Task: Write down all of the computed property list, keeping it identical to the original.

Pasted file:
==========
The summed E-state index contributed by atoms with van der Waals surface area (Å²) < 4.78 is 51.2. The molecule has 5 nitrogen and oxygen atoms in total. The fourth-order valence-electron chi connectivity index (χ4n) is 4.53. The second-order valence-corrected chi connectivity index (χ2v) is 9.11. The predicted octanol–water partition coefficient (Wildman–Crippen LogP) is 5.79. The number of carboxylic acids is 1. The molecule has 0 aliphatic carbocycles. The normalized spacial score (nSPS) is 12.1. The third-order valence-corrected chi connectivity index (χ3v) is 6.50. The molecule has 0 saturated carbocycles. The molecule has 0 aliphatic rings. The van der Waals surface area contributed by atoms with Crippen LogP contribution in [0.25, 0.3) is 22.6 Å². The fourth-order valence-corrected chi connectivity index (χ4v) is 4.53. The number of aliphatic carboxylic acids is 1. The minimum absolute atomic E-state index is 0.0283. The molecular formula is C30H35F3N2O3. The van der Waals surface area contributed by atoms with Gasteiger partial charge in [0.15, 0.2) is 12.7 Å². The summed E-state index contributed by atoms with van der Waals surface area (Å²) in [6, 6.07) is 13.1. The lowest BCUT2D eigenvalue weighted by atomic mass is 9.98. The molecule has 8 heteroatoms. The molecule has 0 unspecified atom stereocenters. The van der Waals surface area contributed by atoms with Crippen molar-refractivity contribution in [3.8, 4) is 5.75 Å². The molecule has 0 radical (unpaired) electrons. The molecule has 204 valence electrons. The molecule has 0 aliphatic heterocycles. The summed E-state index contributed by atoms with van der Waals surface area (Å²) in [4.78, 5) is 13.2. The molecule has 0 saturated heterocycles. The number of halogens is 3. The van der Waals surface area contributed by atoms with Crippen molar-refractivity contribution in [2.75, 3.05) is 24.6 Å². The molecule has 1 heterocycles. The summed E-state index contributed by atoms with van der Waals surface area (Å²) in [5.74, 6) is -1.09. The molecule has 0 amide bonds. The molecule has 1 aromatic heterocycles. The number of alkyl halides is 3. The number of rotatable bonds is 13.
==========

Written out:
The summed E-state index contributed by atoms with van der Waals surface area (Å²) < 4.78 is 51.2. The molecule has 5 nitrogen and oxygen atoms in total. The fourth-order valence-electron chi connectivity index (χ4n) is 4.53. The second-order valence-corrected chi connectivity index (χ2v) is 9.11. The predicted octanol–water partition coefficient (Wildman–Crippen LogP) is 5.79. The number of carboxylic acids is 1. The molecule has 0 aliphatic carbocycles. The normalized spacial score (nSPS) is 12.1. The third-order valence-corrected chi connectivity index (χ3v) is 6.50. The molecule has 0 saturated carbocycles. The molecule has 0 aliphatic rings. The van der Waals surface area contributed by atoms with Crippen LogP contribution in [0.25, 0.3) is 22.6 Å². The fourth-order valence-corrected chi connectivity index (χ4v) is 4.53. The number of aliphatic carboxylic acids is 1. The minimum absolute atomic E-state index is 0.0283. The molecular formula is C30H35F3N2O3. The van der Waals surface area contributed by atoms with Gasteiger partial charge in [0.15, 0.2) is 12.7 Å². The summed E-state index contributed by atoms with van der Waals surface area (Å²) in [6, 6.07) is 13.1. The lowest BCUT2D eigenvalue weighted by atomic mass is 9.98. The molecule has 8 heteroatoms. The molecule has 0 unspecified atom stereocenters. The van der Waals surface area contributed by atoms with Crippen molar-refractivity contribution in [3.8, 4) is 5.75 Å². The molecule has 0 radical (unpaired) electrons. The molecule has 204 valence electrons. The molecule has 0 aliphatic heterocycles. The summed E-state index contributed by atoms with van der Waals surface area (Å²) in [4.78, 5) is 13.2. The molecule has 0 saturated heterocycles. The number of halogens is 3. The van der Waals surface area contributed by atoms with Crippen molar-refractivity contribution in [2.75, 3.05) is 24.6 Å². The molecule has 1 heterocycles. The summed E-state index contributed by atoms with van der Waals surface area (Å²) in [5.74, 6) is -1.09. The molecule has 0 amide bonds. The molecule has 1 aromatic heterocycles. The number of alkyl halides is 3. The number of rotatable bonds is 13.